These days, antivirus protection is a necessity for any PC user and Norton has long been one of the most trusted apps. The latest release, which is part of the Internet Security suite reviewed here, does nothing to change this reputation and also adds support for Windows Vista.

As online communication becomes more complex, the essentials of Norton have expanded. Norton now protects during filesharing and instant messaging as well as providing active system scanning. The program automatically detects and blocks malware such as viruses, worms and Trojans. It also tracks down spyware and adware.

As well as being updated for Vista, AntiVirus 2007 includes improvements to scan times and a new interface. Most operations can now be accessed via a single click, but if you wish to spend time configuring more advanced settings, these are available in the Protection Center.

On the face of it, this is not such a major upgrade as the 2006 version: the latter included Live Update 3.0 and the Norton Status indicator in the Windows tray, both of which remain in the latest release. However, Symantec has rewritten much of the code that lies behind Norton, meaning it's now much less of a system hog. Plus, the program is more effective at finding rootkits, software used to conceal processes from an operating system.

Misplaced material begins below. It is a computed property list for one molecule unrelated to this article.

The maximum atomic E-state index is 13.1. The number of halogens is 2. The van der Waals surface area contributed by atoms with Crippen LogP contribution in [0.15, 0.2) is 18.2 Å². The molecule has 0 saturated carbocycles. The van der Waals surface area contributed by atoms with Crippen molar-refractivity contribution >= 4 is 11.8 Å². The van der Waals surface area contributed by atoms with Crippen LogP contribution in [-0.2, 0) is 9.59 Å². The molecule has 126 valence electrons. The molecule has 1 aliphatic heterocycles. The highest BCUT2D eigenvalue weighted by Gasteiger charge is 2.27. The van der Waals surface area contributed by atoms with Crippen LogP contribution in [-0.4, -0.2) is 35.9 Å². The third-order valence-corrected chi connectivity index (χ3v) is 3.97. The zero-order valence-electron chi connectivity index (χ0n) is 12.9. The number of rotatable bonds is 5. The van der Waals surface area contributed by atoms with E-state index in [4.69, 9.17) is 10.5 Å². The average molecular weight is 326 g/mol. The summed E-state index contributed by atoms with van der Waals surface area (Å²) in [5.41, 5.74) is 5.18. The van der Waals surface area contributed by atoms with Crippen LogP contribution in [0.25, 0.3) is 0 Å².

Simple and adaptive

The main features are all accessed via the Norton Protection Center, a model of elegance and usability. What is particularly impressive is that, instead of asking the user a series of potentially confusing questions, it now automatically fixes most viruses. Sometimes, however, you still have to identify items to be ignored, fixed or excluded, which could be a little confusing for novices. When there is a problem you will see a red cross instead of the green tick, indicating that you need to take action. In many cases, the Fix Now button will sort out most of your problems.

When scanning for viruses, you can perform a full system scan to remove existing problems with spyware, too. In the vast majority of cases, Norton’s pre-emptive, firewall-style features will prevent malware installing on your system by one of two means. First of all, LiveUpdate regularly downloads updated virus signatures from the web, with protection updates typically available for 12 months.

Norton employs Bloodhound heuristics to locate potential virus threats even before they have been identified by the Symantec database. While there is the possibility of false positives, these are rare.

One feature that some users may miss, however, is the antiphishing toolbar. If you want this, you must purchase Norton's Internet Security suite. More significantly, Norton is an expensive proposition for those looking to protect multiple PCs. Most competitors now offer multiple licences as standard, but a three-user Norton licence costs an extra tenner (£50).

Norton AntiVirus 2007: Specs

  • 300MHz Pentium processor
  • Windows XP/Vista
  • 256MB RAM
  • 180MB hard disk space
  • 300MHz Pentium processor
  • Windows XP/Vista
  • 256MB RAM
  • 180MB hard disk space

OUR VERDICT

This update does not simply consist of a fancy new interface: considerable effort has been put into rewriting the underlying code. This is protection you can trust. But if all you require is an antivirus program there are alternatives that offer better value for money.

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